Avago Technologies Acquisition of Broadcom: Let The Chips Fall Where They May


As pointed out on several occasions, it was clear at the start of 2015 that this was going to be a year of major restructuring in every part of the global ICT industries. And, as witnessed in just the past few weeks with the pending Nokia acquisition of Alcatel-Lucent and Charter Communications acquisition of Time-Warner, the predictions of massive M&A activities in many ways have more than lived up to expectations.  Indeed, the announcement of Avago Technologies’ intent to buy rival communications chip maker Broadcom for an estimated $37 billion ($17 Billion in case and $20 in shares) should come as no real surprise. Everyone in ICT is scrambling to gain heft as well as filling in missing puzzle pieces in their go-to-market visions in order to compete aggressively and profitably.

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Chips of the old block

While the market for the computer chips that are the foundation of any and everything that communicates is exploding—smartphones, tablets, routers, data center switches, etc. —competitive realities are that it is very difficult to make a buck if you are not one of the top tier players.  What is interesting is that even with a valuation of $35 Billion, Broadcom has struggled to grow share and profits because of the market power of sector giants Intel and Qualcomm. It has found in Avago Technologies, which originally was part of the semiconductor business of HP that became Agilent Technologies and has since gone through several iterations and corporate transformations to become a public company with a focus on wireless communications and data center storage devices, a chip vendor looking to grow through acquisition and with a product line that is a nice fit for portfolio expansion.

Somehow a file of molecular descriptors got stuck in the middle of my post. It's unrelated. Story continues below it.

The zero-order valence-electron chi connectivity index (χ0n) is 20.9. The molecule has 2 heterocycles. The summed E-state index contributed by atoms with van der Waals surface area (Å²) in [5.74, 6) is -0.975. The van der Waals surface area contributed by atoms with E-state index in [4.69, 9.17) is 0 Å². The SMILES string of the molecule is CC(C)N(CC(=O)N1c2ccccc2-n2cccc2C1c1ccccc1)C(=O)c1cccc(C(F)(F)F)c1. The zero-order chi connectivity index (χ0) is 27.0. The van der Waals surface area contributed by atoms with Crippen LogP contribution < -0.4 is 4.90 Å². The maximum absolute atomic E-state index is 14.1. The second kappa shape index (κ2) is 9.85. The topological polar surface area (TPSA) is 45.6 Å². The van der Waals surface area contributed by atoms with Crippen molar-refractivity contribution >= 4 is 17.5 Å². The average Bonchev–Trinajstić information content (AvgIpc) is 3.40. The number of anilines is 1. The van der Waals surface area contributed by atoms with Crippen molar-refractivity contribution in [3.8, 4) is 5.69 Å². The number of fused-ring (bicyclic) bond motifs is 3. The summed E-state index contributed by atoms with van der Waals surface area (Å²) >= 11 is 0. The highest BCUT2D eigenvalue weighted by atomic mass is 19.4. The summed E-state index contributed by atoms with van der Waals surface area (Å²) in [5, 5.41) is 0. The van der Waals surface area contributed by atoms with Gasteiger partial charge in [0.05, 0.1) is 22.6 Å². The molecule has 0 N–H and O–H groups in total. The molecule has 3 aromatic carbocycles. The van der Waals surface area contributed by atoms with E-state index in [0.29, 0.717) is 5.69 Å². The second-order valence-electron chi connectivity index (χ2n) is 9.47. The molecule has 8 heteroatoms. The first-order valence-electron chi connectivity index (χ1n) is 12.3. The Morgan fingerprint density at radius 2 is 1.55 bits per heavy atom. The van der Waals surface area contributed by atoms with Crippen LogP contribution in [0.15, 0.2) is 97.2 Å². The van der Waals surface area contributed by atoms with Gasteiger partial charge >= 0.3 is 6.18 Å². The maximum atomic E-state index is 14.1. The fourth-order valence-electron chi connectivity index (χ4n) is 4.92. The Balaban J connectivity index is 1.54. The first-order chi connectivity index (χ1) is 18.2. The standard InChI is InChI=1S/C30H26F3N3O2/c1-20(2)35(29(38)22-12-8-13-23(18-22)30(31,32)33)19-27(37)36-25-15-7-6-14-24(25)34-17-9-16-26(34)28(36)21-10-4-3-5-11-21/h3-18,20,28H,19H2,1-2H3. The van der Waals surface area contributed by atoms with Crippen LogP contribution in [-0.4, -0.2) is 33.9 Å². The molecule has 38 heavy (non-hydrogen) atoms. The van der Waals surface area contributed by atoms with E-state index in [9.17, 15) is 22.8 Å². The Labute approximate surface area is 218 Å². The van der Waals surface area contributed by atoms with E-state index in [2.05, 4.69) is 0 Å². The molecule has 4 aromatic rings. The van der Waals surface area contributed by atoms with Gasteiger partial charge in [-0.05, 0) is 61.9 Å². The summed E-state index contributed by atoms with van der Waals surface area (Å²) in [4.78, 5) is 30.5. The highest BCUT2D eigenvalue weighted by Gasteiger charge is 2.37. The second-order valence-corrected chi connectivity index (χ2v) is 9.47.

With a combined valuation of roughly $77 Billion and revenues of $15 Billion once the transaction closes the new Avago will have the human and technical resources to compete on with other chip vendors across a broad swath of the ICT industry

The reactions for the two parties were what could be expected.

"Today's announcement marks the combination of the unparalleled engineering prowess of Broadcom with Avago's heritage of technology from HP, AT&T, and LSI Logic, in a landmark transaction for the semiconductor industry," said Hock Tan, President and Chief Executive Officer of Avago. "The combination of Avago and Broadcom creates a global diversified leader in wired and wireless communication semiconductors. Avago has established a strong track record of successfully integrating companies onto its platform. Together with Broadcom, we intend to bring the combined company to a level of profitability consistent with Avago's long-term target model."

"This transaction benefits all of Broadcom's key stakeholders," remarked Scott McGregor, President and Chief Executive Officer of Broadcom. "Our customers will gain access to a greater breadth of technology and product capability. For our shareholders, the transaction provides both compelling up-front value as well as the opportunity to participate in the future upside of the combined business."

It should be noted that thus far Avago and Broadcom investors seem neutral on the deal. After an initial burst of enthusiasm when the rumor first surfaced and was confirmed both stock thanks in large part to a down turn in stocks are trending lower. 

What will be interesting to watch in the next few days is whether this turns out to be the only suitor of Broadcom.  The fit between the two companies does seem to make sense, but whether the valuation is enough to ward off what could be several other interested players is problematic. 

As the musical chairs game in ICT continues, it is important to observe that we are nearing only the first half of 2015 and the M&A activity has been frenetic.  Don’t look for it calm down any time soon including the current speculation surrounding what Ericsson may or may not do to keep pace with Huawei and what will become the new Nokia. 

I always caution that I am not a financial analyst and that anything I write should not be considered in any way shape or form offering such advice.  In fact, the only advice I can give is to pick your favorite stocks and companies and set up an alert on them. You never know who will be next or which companies will have a chair when the music stops. 

Edited by Stefania Viscusi
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